Clean Air in Commercial Buildings
What You Can Do to Improve the Indoor Air in Your Office:
Do not block air vents or grilles.
Comply with the office and building smoking policy.
Water and maintain office plants properly.
Dispose of garbage promptly and properly.
Store food properly.
Avoid bringing products into the building that could release harmful or bothersome odors or contaminants.
Notify your building or facility manager immediately if you suspect an indoor air quality problem.
If You Manage an Office:
Maintain a good working relationship with building management on indoor environmental issues.
Place office furniture and equipment with air circulation, temperature control, and pollutant removal functions of the heating, ventilating, and air conditioning (HVAC) system in mind.
Coordinate with building management in instances when responsibility for design, operation, and maintenance of the ventilation system is shared.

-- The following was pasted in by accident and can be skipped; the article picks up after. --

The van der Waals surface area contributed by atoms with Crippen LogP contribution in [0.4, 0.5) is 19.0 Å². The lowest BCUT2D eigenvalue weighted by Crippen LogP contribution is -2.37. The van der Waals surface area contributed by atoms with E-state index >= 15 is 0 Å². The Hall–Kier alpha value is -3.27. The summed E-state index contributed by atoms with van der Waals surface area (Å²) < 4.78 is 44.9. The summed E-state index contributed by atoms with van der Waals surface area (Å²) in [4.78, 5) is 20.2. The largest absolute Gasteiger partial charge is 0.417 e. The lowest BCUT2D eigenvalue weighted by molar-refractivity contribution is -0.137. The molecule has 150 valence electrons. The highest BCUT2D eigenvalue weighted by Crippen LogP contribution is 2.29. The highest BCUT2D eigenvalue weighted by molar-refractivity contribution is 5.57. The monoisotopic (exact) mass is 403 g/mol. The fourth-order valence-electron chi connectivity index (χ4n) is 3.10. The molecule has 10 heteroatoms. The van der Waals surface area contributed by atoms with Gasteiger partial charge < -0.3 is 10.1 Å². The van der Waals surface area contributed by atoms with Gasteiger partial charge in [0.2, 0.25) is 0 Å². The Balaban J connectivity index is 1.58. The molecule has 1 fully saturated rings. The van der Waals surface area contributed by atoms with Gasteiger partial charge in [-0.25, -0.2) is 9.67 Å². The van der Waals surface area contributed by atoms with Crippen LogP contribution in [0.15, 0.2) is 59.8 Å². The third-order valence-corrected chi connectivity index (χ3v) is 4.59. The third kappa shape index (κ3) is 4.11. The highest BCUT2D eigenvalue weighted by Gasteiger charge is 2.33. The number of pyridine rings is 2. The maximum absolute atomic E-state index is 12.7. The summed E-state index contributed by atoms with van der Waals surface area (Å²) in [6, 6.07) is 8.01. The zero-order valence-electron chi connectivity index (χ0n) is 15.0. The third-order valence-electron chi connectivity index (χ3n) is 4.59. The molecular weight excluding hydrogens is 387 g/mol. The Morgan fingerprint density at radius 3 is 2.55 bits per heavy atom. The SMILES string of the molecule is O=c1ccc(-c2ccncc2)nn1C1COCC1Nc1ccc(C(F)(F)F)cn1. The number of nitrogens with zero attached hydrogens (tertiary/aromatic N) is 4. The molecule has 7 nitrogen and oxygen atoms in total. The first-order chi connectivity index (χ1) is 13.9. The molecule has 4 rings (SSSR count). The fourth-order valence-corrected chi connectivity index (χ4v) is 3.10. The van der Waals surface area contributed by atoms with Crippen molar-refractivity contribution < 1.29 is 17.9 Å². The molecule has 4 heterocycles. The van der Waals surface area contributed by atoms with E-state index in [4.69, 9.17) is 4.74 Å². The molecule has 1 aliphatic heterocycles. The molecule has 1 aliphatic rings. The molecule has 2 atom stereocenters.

Establish an effective smoking policy that protects nonsmokers from involuntary exposure to secondhand smoke.
Avoid procedures and products that can cause indoor air quality problems.
Integrate indoor air quality concerns into your purchasing decisions.
Work with the building manager to ensure use of only necessary and appropriate pest
control practices, and non-chemical methods where possible.
Work with building management and the contractor before you remodel or renovate to identify ways of keeping building occupant exposure to pollutants to a minimum and to ensure that the air distribution system is not disrupted.
Encourage building management to develop a preventive indoor air quality management program following guidance issued by EPA and the National Institute for Occupational Safety and Health (NIOSH).
These tips came from an EPA booklet available free from the EPA website. It is titled,"An office Occupant's guide to Indoor Air Quality."At SERVPRO, we're pleased to share this information with you.